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loquat, yellow plum, chinese plum

Eriobotrya japonica

Description:

The loquat ( /ˈloʊkwæt/), Eriobotrya japonica, is a fruit tree in the family Rosaceae, indigenous to southeastern China. It was formerly thought to be closely related to the genus Mespilus, and is still sometimes known as the Japanese medlar. It is also known as Japanese plum and as Chinese plum. Eriobotrya japonica is an evergreen large shrub or small tree, with a rounded crown, short trunk and woolly new twigs. The tree can grow to 5–10 metres (16–33 ft) tall, but is often smaller, about 3–4 metres (9.8–13 ft). The leaves are alternate, simple, 10–25 cm long, dark green, tough and leathery in texture, with a serrated margin, and densely velvety-hairy below with thick yellow-brown pubescence; the young leaves are also densely pubescent above, but this soon rubs off. Loquats are unusual among fruit trees in that the flowers appear in the autumn or early winter, and the fruits are ripe in late winter or early spring. The flowers are 2 cm diameter, white, with five petals, and produced in stiff panicles of three to ten flowers. The flowers have a sweet, heady aroma that can be smelled from a distance. Loquat fruits, growing in clusters, are oval, rounded or pear-shaped, 3–5 cm long, with a smooth or downy, yellow or orange, sometimes red-blushed skin. The succulent, tangy flesh is white, yellow or orange and sweet to subacid or acid, depending on the cultivar. Each fruit contains five ovules, of which one to five mature into large brown seeds. The skin, though thin, can be peeled off manually if the fruit is ripe. The fruits are the sweetest when soft and orange. The flavor is a mix of peach, citrus and mild mango

Habitat:

The Loquat is easy to grow in subtropical to mild temperate climates where it is often grown as an ornamental tree, and second for its delicious fruit. The boldly textured foliage adds a tropical look to gardens, contrasting well with many other plants

Notes:

The loquat is originally from southeastern China. It was introduced into Japan and became naturalised there in very early times, and has been cultivated there for over 1,000 years. It has also become naturalised in Kenya, India, the whole Mediterranean Basin, Pakistan and many other areas. Chinese immigrants are presumed to have carried the loquat to Hawaii. The loquat was often mentioned in ancient Chinese literature, such as the poems of Li Bai. In Portuguese literature, it is mentioned since before the Age of Discovery The loquat is comparable with its distant relative, the apple, in many aspects, with a high sugar, acid and pectin content. It is eaten as a fresh fruit and mixes well with other fruits in fresh fruit salads or fruit cups. Firm, slightly immature fruits are best for making pies or tarts. The fruits are also commonly used to make jam, jelly, and chutney, and are often served poached in light syrup. In Japan, it is eaten fresh or sometimes canned because the flesh is sweet. However, the waste ratio is 30% or more, due to the size of the seed. Among other things, it is processed to confectionery including jellies and the jam. Loquats can also be used to make light wine. It is fermented into a fruit wine, sometimes using just the crystal sugar and white liquor. Lemon or lemon zest is often paired with the wine because the fruit has very low acidity. Aficionados also enjoy a sake made exclusively from the seed, which has an aroma much like apricot kernel. Due to the presence of cyanogenic glycosides, bulk consumption may pose a risk of cyanide poisonings. The loquat is low in saturated fat and sodium, and is high in vitamin A, dietary fiber, potassium, and manganese. Loquat syrup is used in Chinese medicine for soothing the throat and is a popular ingredient for cough drops.[citation needed] The leaves, combined with other ingredients and known as pipa gao (枇杷膏; pinyin: pípágāo; literally "loquat paste"), it acts as a demulcent and an expectorant, as well as to soothe the digestive and respiratory systems Eaten in quantity, loquats have a gentle but noticeable sedative effect, with effects lasting up to 24 hours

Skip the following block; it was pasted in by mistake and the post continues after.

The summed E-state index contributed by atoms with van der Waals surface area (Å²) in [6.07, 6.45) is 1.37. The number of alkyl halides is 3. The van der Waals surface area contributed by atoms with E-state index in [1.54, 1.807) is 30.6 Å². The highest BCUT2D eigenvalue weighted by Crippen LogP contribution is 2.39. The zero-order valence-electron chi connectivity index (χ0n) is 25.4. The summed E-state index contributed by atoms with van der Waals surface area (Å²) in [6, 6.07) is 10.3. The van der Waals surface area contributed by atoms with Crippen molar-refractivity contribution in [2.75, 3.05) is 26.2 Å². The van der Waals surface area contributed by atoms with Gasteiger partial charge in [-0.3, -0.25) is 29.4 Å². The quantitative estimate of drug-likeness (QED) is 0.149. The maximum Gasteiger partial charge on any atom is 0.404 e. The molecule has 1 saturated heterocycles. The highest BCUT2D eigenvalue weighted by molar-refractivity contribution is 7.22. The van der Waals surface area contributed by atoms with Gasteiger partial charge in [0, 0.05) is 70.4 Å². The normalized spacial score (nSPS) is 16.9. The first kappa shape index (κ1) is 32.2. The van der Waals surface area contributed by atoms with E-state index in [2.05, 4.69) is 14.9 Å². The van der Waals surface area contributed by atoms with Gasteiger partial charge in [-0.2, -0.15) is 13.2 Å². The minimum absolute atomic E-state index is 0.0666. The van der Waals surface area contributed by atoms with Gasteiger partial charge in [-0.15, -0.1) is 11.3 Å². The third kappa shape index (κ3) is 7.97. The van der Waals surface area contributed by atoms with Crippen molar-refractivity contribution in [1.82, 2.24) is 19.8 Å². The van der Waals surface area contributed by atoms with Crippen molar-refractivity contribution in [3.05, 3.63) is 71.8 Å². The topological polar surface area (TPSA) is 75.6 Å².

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4 Comments

SusanEllison
SusanEllison 8 years ago

Asergio...now I am educated about this plant...I may just picked some to eat along my walk! thanks again.

SusanEllison
SusanEllison 8 years ago

Thanks Asergio...I was walking neighborhood and all these were fruiting...I do see people picking them sometimes. I did open one and licked it (just in case it is not edible) it tasted sour...maybe it is not ripe yet. So do you just eat it straight up or make something out of it?

Sergio Monteiro
Sergio Monteiro 8 years ago

The loquat, Eriobotrya japonica, is a fruit tree in the family Rosaceae, indigenous to southeastern China. It was formerly thought to be closely related to the genus Mespilus, and is still sometimes known as the Japanese medlar. It is also known as Japanese plum and as Chinese plum.

Sergio Monteiro
Sergio Monteiro 8 years ago

Susan, in Brazil we call it "Yellow plum" or "Nespera". Yes, it IS edible, and it is just de-li-ci-ous. Try it, you won't be disapointed!!!!

SusanEllison
Spotted by
SusanEllison

Anahuac, Texas, USA

Spotted on Mar 13, 2012
Submitted on Mar 13, 2012

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